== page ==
|INSIDE THE ISSUE|
|FEATURES | Denzil Forrester interviewed by Gabriel Coxhead; Kristen Treen on Augustus Saint-Gaudens’ monuments to the American Civil War; Emilie Bickerton visits the Musée Cernuschi in Paris; Glenn Adamson defends progressive deaccessioning; Thomas Marks visits the Box in Plymouth; mathematician John Coates shows Susan Moore his collection of early Japanese ceramics|
|REVIEWS | Sheila McTighe on Artemisia Gentileschi at the National Gallery; Samuel Reilly on Michael Armitage at the Haus der Kunst; Mark Polizzotti on Matisse’s artists’ books; Emily Knight on Joseph Wright of Derby; Sameer Rahim on Islamic influences in European architecture; Anthony Cutler on the Turin Shroud|
|MARKET | A preview of the second part of Asian Art in London; and the latest art market columns from Emma Crichton-Miller, Susan Moore and Samuel Reilly|
|PLUS | Timon Screech visits the shrines of the shoguns; Gillian Darley on the enduring appeal of crescents in architecture; Damian Thompson watches Yotam Ottolenghi make a feast inspired by the court of Versailles; Thomas Marks on the vital role of education in museums; Robert O’Byrne revisits the advertisements in Apollo 40 years ago|
On this episode of Art Institute Essentials Tour, take a closer look at Bathers by a River, started by Henri Matisse in 1909 and completed in 1917. Henri Matisse originally painted this work as a pastoral scene, but over the next decade he transformed it into the cubist-inflected composition seen today. When the painting was acquired by the Art Institute in 1953, Matisse told the museum’s director that he viewed the painting as one of his five most pivotal works.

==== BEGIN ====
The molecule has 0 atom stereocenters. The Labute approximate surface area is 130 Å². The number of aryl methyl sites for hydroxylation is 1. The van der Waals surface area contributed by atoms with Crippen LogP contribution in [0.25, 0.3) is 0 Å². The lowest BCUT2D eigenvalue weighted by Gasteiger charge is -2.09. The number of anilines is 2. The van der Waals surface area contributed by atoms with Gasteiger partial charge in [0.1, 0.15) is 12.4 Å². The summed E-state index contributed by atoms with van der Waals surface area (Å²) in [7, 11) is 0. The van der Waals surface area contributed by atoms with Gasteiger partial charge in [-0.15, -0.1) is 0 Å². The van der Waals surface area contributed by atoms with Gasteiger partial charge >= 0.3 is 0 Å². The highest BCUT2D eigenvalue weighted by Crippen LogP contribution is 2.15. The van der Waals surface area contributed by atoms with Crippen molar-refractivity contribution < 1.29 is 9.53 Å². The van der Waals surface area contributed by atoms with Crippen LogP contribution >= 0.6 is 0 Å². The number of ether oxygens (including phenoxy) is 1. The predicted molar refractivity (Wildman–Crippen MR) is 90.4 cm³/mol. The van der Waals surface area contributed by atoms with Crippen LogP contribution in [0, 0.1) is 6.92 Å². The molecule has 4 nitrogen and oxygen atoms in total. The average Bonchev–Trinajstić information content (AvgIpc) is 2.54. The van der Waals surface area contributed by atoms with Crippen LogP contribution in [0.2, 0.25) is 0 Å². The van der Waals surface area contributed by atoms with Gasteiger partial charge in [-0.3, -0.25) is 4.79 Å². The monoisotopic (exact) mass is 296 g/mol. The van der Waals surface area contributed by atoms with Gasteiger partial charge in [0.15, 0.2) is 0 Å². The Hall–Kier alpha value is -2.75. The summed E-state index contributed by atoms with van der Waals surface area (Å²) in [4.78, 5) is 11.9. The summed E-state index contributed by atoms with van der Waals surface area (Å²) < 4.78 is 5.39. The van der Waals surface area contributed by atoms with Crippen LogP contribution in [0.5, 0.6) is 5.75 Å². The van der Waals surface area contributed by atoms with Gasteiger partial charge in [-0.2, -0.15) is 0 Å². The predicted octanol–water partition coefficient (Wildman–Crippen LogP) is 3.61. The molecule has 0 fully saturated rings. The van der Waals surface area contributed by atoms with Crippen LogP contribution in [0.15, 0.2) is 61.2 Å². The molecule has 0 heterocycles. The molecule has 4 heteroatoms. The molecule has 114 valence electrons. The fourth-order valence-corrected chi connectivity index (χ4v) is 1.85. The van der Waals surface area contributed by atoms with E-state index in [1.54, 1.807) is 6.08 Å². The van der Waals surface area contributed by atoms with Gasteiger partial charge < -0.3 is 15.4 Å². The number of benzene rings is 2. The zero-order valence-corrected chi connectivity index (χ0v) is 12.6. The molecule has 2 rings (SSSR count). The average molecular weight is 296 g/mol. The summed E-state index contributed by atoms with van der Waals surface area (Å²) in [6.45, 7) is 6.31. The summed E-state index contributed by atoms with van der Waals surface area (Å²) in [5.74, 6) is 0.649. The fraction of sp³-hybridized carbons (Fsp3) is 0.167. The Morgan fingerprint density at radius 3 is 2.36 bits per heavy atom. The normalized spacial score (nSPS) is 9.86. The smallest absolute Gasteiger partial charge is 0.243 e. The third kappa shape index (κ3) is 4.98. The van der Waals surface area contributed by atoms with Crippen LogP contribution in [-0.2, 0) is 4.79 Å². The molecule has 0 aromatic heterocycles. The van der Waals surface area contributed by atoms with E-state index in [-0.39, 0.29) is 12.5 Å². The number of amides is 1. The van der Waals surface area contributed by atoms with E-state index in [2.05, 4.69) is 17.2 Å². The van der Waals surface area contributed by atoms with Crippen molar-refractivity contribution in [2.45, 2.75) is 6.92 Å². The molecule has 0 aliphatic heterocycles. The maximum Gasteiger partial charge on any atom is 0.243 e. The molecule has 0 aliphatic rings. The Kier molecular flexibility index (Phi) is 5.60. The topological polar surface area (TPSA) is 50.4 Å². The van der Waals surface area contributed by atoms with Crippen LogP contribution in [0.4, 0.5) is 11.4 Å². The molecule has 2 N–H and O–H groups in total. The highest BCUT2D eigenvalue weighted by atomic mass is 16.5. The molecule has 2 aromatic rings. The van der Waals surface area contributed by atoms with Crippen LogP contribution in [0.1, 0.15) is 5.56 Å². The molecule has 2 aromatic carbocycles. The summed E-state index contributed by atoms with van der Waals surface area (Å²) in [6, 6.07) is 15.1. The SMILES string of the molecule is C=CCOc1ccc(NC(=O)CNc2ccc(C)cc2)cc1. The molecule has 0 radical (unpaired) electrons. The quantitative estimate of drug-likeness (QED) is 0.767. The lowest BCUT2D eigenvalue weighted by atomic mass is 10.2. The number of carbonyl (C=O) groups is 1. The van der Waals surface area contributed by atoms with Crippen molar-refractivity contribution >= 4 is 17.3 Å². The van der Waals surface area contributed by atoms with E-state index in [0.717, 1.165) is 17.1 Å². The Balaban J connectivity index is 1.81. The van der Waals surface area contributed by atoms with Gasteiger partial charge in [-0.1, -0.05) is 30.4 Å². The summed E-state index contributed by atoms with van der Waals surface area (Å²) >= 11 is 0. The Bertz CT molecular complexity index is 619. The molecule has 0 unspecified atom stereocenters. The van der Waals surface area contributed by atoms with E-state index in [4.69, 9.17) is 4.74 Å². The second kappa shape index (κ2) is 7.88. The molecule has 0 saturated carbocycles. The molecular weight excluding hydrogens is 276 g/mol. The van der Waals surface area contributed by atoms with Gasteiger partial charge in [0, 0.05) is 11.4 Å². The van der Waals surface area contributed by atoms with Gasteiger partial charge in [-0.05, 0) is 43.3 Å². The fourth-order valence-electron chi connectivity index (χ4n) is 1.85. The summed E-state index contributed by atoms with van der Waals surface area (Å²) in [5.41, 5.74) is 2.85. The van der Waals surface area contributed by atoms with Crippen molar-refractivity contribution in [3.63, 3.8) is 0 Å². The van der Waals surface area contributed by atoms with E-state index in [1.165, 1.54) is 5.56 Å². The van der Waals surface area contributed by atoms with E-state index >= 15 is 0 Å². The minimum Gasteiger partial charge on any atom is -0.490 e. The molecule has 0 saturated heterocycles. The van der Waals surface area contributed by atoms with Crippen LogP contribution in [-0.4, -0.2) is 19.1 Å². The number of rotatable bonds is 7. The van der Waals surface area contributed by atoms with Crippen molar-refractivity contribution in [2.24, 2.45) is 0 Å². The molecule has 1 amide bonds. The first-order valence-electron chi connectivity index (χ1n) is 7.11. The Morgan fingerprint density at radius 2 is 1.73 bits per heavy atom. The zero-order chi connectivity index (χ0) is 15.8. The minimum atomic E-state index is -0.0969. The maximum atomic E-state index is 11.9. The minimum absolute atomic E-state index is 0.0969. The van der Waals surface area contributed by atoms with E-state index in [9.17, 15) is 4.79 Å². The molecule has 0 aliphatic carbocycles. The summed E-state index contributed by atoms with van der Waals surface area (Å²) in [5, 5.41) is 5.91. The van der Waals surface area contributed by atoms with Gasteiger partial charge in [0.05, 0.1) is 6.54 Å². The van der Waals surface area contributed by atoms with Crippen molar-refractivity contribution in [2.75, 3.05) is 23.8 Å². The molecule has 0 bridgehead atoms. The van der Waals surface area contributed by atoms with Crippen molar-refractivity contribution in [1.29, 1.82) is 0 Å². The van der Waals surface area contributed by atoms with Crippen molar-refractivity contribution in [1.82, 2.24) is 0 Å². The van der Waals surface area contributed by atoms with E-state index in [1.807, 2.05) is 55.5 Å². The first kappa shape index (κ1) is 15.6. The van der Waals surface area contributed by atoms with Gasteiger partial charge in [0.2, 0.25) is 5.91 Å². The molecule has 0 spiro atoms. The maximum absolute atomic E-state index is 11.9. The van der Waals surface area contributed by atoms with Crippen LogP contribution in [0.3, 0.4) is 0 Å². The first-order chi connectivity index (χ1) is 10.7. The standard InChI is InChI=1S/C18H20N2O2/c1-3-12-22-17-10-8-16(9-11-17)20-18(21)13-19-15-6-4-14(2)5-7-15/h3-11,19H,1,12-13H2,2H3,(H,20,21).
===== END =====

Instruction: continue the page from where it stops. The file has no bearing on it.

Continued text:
Henri Émile Benoît Matisse (1869 -1954) was a French artist, known for both his use of colour and his fluid and original draughtsmanship. He was a draughtsman, printmaker, and sculptor, but is known primarily as a painter.
Unseen since 1949 and set to appear at auction for the first time, this beautiful work is a quintessential example of Henri Matisse’s sensuous odalisques. The elegant model is Italian countess Carla Avogadro, reclining on an extravagant Venetian Rococo armchair that Matisse bought on a whim and, in his own words, became “obsessed” with. ‘Danseuse dans un intérieur, carrelage vert et noir’
Henri Émile Benoît Matisse was a French artist, known for both his use of colour and his fluid and original draughtsmanship. He was a draughtsman, printmaker, and sculptor, but is known primarily as a painter.